Thunder Bay·Analysis

Hydro at the forefront of Queen's Park question period: Robert Fisher

The Ontario Liberals are taking a "daily pounding" in the provincial legislature over the energy portfolio, and it's put the most recently-appointed Minister of Energy, Glenn Thibeault, in the political cross-hairs.

Robert Fisher is a political analyst covering Queen's Park

Ontario Premier Kathleen Wynne's government will continue to feel political heat over electricity costs. (Chris Seto/CBC)
For this edition of report from Queen's Park, we were joined by political analyst Robert Fisher. We touched on the issue of amalgamating school boards, but the conversation was dominated by the problems the Liberals are having with the issue of hydro.

The Ontario Liberals are taking a "daily pounding" in the provincial legislature over the energy portfolio, and it's put the most recently-appointed Minister of Energy, Glenn Thibeault, in the political cross-hairs.

That's according to Robert Fisher, a political analyst covering Queen's Park.

He said even though the government promised in its throne speech that it will remove the provincial portion of the harmonized sales tax from electricity bills, the Liberals' handling of hydro is proving unpopular with many residents and opposition MPPs.

Veteran political analyst Robert Fisher delivers his insights into Ontario politics every two weeks. (CBC)

The CBC's Markus Schwabe spoke with Fisher, and here's an edited and abridged transcript of that conversation. You can listen to the full interview by clicking the image at the top of this page, or by clicking here.

The Liberals have promised to remove the provincial portion of the harmonized sales tax from hydro bills, but is that catching on with the public?

No, not really. If you watch question period, there continues to be a daily pounding from the opposition on the hydro file, which remains a big issue.

The Liberals have to begin to counter-punch on this, which means more energy-related announcements will likely be forthcoming from Glenn Thibeault, while the Progressive Conservatives and the NDP continue to hammer away at the government day after day in question period.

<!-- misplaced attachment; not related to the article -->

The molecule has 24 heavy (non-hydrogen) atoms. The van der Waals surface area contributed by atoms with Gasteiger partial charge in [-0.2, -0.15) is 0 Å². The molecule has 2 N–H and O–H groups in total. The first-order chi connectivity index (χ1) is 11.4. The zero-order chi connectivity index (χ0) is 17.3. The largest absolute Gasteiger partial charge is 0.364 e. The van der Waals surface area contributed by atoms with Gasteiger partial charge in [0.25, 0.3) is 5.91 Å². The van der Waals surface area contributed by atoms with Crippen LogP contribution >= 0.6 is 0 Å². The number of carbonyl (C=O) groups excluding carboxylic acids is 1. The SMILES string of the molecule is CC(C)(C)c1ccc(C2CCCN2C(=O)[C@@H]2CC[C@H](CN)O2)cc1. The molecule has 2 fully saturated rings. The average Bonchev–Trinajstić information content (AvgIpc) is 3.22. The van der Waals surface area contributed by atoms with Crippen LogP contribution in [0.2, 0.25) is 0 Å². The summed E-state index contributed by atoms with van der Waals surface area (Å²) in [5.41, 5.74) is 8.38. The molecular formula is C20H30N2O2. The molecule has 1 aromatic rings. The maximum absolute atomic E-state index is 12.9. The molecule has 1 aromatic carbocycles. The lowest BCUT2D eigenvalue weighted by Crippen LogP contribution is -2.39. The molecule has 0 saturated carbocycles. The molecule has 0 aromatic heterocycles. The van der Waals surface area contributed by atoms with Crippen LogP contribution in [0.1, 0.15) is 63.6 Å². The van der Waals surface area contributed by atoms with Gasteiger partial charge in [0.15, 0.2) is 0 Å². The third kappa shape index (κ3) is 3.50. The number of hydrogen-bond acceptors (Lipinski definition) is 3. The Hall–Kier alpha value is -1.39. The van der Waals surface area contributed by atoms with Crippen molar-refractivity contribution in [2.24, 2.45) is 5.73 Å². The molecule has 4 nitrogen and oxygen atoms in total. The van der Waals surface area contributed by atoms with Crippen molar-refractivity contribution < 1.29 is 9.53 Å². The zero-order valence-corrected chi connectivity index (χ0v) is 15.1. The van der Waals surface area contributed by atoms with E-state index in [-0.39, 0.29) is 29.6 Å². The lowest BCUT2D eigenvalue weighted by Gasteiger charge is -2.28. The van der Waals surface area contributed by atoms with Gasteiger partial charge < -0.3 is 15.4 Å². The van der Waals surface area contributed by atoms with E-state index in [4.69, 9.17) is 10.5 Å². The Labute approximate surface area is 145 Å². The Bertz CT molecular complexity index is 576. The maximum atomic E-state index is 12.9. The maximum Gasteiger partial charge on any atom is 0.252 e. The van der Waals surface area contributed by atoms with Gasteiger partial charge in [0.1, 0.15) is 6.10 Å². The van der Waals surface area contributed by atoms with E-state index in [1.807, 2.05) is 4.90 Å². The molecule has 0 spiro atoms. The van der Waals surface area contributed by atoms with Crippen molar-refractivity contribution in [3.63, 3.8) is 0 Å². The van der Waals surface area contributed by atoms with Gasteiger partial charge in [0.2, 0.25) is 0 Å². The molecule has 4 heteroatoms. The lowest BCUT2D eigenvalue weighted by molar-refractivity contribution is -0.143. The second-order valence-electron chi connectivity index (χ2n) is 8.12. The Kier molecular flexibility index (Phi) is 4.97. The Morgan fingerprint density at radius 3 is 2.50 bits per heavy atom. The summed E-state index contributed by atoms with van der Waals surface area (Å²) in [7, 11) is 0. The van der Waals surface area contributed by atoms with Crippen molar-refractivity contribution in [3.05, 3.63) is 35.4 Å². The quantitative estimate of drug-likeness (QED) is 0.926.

The opposition is also using a lot of anecdotal evidence — a tactic often favoured by the Liberals — including stories from the ridings about how people have been impacted by hydro rates, and how people feel about the sell-off of Hydro One.

The province also announced that the green energy initiative will be scrapped, promising further hydro savings, but the provincial Green Party is saying that it's a short sighted move, is it?

It's a bit of a gamble, because stopping things like wind farm developments gets one issue off the back of Kathleen Wynne, but these are projects that would have developed over decades. In addition, there are some people — including those in the Liberal party —that feel this is the wrong way to go.

There is a great divide on this issue in Ontario, and how Thibeault handles it and how he responds to the opposition may determine whether the Liberals retain power in the next election.

How surprised do you think the Liberals were by the booing of Premier Kathleen Wynne at the International Plowing Match, especially considering it came just after the hydro HST rebate announcement?

I think the government thought the rebate announcement would quell the anger over hydro costs, but, as was clearly seen at the plowing match, the energy issue is proving to be unpopular, especially in rural and northern Ontario.

The Financial Accountability Officer also added fuel to the fire through a recent report that areas outside of large urban centres are paying disproportionately more for electricity than residents in big cities like Toronto and Ottawa.

Again, it's an issue that refuses to go away, and it's not hard to expect more booing from crowds in various parts of the province, unless the government can get a better handle on the hydro issue.

What's the strategy going to be for the Liberals going forward?

Largely to try and ride out the storm, similarly to past scandals like the gas plant issue, despite the daily pounding at Queen's Park.

Glenn Thibeault knows that every day he's going to feel the heat from the opposition, as evidenced, for example by Tuesday's question period where, of the 30 questions asked by members from all parties over a one-hour period, 20 of them were about hydro. Thirteen of those went to Thibeault or were passed to him by the Premier.

By and large, Thibeault's shoulders are the ones that this issue rests on for the Wynne Liberals. Up to this point, he's giving as good as he gets, but the hydro issue is the one that will determine whether the opposition is successful in 'pulling the plug' on the sitting government.

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